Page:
JeVois - A Quad-Core Machine Vision Camera for Makers
Tom Spendlove posted on December 29, 2016 |

Laurent Itti’s goal in life is to make machines that can see. Itti was frustrated with STEM education and courses that taught programming and robotics well but neglected machine vision. After he developed a theory that machine vision wasn’t taught enough because no simple machine vision devices existed, he decided to create his own. Itti is currently running a Kickstarter for JeVois, an open-source machine vision camera for maker projects.

JeVois consists of a video sensor, a quad core CPU, a USB video port, and a serial port in a 28 cubic centimeter package. Three operational phases are currently programmed into JeVois. A development mode shows a demo display and communicates results. Text-only mode gives text strings from the smart camera without the USB output. The Pre-Processing mode sends video for machines to use – edge maps or image crops around interesting objects in frame. In the campaign video Itti says that he wanted the system to have high frames per second, sacrificing picture resolution to have great applications in machine vision.










The quad-core ARM-V7 processor runs at 1.34 GigaHertz, with 256 MB DDR3-1600 RAM and a dual-core Mali-400 GPU. The 1.3 megapixel camera can run at speeds up to 120 frames per second. The campaign page discusses Linux (including Raspberry Pi), Windows, Mac OS X, and Android video streaming applications – Linux is working out of the box, the others require some tinkering to work properly. The open-source aspect of the project is very interesting here because the current limitations are laid out while fully expecting users to pick this up and run with it on several platforms where it doesn’t currently exist.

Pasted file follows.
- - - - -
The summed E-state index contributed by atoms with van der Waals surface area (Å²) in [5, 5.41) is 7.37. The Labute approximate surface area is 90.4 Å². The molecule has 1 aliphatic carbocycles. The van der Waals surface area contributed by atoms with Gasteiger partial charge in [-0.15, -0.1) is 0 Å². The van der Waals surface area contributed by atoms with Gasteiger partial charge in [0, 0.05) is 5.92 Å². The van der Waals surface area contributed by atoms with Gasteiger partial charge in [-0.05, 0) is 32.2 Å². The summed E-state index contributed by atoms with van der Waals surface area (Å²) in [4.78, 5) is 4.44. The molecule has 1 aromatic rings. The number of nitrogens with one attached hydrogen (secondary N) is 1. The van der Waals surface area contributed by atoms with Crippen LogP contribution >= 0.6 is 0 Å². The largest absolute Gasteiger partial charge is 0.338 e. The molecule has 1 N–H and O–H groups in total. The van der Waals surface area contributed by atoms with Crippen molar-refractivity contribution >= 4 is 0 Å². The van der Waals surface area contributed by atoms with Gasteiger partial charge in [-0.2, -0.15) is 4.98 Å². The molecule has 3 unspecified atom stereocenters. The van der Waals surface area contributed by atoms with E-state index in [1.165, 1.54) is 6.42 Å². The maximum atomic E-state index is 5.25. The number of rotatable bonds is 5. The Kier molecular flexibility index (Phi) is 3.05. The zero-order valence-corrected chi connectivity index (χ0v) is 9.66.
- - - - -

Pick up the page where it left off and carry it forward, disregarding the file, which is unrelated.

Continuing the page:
JeVois is an ambitious project, intended to be the first part of an outreach program that brings machine vision to the education and maker worlds. The campaign page imagines several applications, including visual attention, recognizing different places, reading digits, detecting QR codes, finding moving things in a frame, and tracking objects by color. This is a part of what Itti envisions as curriculum that can work from kindergarten up to PhD levels of education.

There’s obviously been a lot of work done on this system, and a lot of thought put into its applications over the last decade. If anything, this is the first time I’ve felt there was too much technical information on a Kickstarter page. The campaign ends on January 23 and if funded units will ship in February and March 2017.


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